I was just starting my last year of college at Brooks Institute of Photography in Santa Barbara, California. I was on my way back from class on my bicycle, on my way to drop off my new health insurance at FedEx when my life was altered forever.
I remember every second of getting hit. The driver had her head below the steering wheel, and she blew a curve in the road, over the double yellow center lines, into me head-on at 55mph closure.
She struck me so hard that I bounced off the hood and went around 45 feet up and 45 feet back. The little girl in the car behind me asked her mother, "Why is that man falling out of the trees?"
I can still close my eyes and visualize spinning through the eucalyptus branches, seeing up the road and down the road as I spun. As I whirled through the air, I actually had time to think. I thought, “Damn, this is going to hurt,” and “I will be just fine if I can wiggle my toes when I stop.”
When the world stopped spinning around me, I found myself on my butt (luckily). The front tire of the Land Rover came to rest against my back (again, fortunately). The first thing I did even before I opened my eyes was wiggle my toes, and they moved. Phew, I was “O.K.”
Then the aftermath.
The lady who hit me was only cited for an unsafe lane change and was sent home. She blew a double yellow line with her head below the steering wheel while driving back from a popular noon-time watering hole. Not to mention, had a pharmaceutical DUI two months prior (turns out she was a bi-polar schizophrenic) and the witness at the scene said she didn't "appear right." Also, she babbled something about being sick, and then something about dropping her phone.
Thanks, CHP, good work. The first thing that came out of her mouth when she hit me was, "Oh my God. I am so sorry; I know Lance Armstrong." W.T.F. (he does not know her) and you hit me. With. Your. Car.
I was scooped up off the tarmac and taken to the local hospital. After talking to the paramedics, the ER nurse came over and basically just wanted my insurance info, I had none. “Oh, so your parents will be paying?” she asked.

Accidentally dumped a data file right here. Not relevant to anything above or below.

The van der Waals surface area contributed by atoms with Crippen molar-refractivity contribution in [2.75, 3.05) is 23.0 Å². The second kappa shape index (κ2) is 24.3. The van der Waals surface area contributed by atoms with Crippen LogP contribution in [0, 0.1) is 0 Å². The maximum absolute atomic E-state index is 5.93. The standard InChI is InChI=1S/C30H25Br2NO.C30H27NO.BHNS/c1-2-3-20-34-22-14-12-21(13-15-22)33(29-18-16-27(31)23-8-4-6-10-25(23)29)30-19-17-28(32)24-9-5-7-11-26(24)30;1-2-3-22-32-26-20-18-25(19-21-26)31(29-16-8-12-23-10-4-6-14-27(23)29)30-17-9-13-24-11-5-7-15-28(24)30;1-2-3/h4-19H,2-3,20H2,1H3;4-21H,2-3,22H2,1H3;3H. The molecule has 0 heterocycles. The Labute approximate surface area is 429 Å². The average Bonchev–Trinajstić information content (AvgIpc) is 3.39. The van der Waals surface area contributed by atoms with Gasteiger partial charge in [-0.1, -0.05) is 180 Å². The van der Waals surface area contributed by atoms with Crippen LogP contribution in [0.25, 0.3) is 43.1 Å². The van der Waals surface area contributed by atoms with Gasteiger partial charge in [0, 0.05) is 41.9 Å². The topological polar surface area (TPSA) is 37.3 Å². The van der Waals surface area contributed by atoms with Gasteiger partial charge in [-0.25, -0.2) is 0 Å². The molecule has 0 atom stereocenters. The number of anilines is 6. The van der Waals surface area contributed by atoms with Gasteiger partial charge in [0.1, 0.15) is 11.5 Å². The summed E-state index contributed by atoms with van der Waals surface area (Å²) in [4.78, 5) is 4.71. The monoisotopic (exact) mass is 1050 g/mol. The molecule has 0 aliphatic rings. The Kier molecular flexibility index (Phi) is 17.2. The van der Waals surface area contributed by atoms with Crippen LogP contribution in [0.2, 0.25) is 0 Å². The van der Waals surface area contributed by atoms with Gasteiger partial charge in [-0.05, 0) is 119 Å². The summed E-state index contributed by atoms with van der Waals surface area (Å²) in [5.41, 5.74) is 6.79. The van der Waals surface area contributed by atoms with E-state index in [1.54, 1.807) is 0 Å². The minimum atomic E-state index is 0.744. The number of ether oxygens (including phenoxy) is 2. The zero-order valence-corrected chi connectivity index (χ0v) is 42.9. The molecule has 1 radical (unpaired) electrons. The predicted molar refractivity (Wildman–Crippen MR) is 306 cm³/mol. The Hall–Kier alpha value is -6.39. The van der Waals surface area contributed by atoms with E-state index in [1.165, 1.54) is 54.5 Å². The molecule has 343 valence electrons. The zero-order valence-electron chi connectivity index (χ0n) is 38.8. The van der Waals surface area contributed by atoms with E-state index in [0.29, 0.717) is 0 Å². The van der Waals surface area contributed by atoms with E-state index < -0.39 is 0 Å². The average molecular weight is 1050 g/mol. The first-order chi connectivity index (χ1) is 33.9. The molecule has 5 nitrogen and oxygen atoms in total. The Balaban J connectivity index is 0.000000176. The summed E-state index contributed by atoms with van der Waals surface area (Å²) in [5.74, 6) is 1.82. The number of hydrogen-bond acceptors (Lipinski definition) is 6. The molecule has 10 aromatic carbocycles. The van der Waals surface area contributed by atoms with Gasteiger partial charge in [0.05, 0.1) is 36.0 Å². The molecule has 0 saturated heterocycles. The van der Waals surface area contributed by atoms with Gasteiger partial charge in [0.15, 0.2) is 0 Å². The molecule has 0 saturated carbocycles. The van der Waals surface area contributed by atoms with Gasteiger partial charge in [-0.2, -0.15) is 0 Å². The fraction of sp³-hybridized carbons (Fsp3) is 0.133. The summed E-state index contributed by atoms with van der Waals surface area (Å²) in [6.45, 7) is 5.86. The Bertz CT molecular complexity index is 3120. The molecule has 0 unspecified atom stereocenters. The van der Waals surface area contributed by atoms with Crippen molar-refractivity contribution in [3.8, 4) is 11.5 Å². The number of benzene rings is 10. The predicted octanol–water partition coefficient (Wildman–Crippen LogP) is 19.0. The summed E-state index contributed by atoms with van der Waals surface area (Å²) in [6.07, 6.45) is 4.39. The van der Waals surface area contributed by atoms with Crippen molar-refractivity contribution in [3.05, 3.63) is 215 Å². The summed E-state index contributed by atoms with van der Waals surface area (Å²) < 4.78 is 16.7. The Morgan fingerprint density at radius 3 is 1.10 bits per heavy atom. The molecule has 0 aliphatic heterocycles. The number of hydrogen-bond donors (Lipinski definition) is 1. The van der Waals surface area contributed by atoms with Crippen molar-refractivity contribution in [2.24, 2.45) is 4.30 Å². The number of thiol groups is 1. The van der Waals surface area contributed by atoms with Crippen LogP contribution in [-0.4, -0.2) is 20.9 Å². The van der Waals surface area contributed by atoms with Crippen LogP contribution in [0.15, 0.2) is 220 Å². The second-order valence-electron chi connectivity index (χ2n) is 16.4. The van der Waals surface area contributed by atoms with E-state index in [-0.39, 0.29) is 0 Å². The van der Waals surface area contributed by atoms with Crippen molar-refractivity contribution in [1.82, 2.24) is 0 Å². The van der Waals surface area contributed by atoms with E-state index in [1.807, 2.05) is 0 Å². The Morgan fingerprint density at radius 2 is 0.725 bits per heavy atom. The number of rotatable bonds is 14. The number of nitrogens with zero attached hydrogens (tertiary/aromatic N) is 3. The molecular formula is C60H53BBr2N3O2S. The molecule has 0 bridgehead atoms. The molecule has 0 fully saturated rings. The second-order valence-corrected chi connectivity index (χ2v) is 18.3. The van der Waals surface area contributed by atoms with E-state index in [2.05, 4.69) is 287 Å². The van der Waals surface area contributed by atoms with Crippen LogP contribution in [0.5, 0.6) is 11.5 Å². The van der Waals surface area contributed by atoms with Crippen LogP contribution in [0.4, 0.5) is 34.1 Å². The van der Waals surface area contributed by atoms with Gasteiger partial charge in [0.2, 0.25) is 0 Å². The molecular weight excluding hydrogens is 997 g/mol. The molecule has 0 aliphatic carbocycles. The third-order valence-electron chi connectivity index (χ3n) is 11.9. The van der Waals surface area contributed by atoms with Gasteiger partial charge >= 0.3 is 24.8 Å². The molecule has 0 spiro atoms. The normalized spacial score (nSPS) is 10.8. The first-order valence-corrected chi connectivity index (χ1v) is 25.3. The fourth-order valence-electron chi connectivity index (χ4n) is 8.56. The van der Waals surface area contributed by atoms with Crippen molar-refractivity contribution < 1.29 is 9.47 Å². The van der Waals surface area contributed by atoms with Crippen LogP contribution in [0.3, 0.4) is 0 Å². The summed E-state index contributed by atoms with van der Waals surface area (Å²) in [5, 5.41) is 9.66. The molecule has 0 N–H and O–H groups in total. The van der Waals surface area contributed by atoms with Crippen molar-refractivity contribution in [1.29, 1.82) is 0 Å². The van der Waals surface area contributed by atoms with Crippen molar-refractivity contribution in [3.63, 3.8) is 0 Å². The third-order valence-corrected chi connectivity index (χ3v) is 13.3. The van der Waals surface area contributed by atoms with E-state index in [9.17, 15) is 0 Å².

“Oh, no," I said.
They put me into surgery to patch up my shattered knee and then shoved off to recovery where I woke up in some pretty awful pain, but the nurse would not give me 'the button.'
"Here are some anti-inflammatories and ice. These should do," she says. I ended up screaming after a few hours, and another nurse finally gave me 'the button.' I then got a few hours of sleep.
Late morning the next day I was told I was leaving the hospital and I would need to find a ride home. The physical therapist said to me, “O.K., let's get you up and ambulatory so you can leave.” I put my body weight on my freshly smashed knee and used the bathroom. I grappled the toilet seat with my smashed leg straight out in front of me as I tried to take my squat. THAT was the most excruciating pain I have ever felt in my life.
They rushed me out the door, spared me pain medication immediately after surgery and proper physical therapy, all because I did not have health insurance at the time. This would also come to bite me in the butt during my court case as well. So, you see, the way a jury determines how much to give the injured party is through a semi-standard amount, which tends to be about three times the medical bills. I really should have been in the hospital at least a few more days and gotten proper physical therapy. With no health insurance, I got none of that. To top it all off, the Defense argued that it should be based off the negotiated cost of the medical bills that insurance WOULD have paid (if I had health insurance), not the actual cost.
The lady that hit me fought me every inch of the way through the court system, dodged her deposition nine times. Oh yeah, she had a 20 million dollar trust fund, and more lawyers on retainer than I have bikes, did I mention that? I still have health issues to this day. My back, knee, and hand. I am lucky to get a full night of sleep two nights in a row; To this day, I still can't afford health insurance as an entrepreneur. Almost ten years after the collision I endure body pain management, and deep tissue massage therapy, If I don't keep up with it, it deeply affects me.
It never leaves you, getting hit like that, and I got off pretty easy....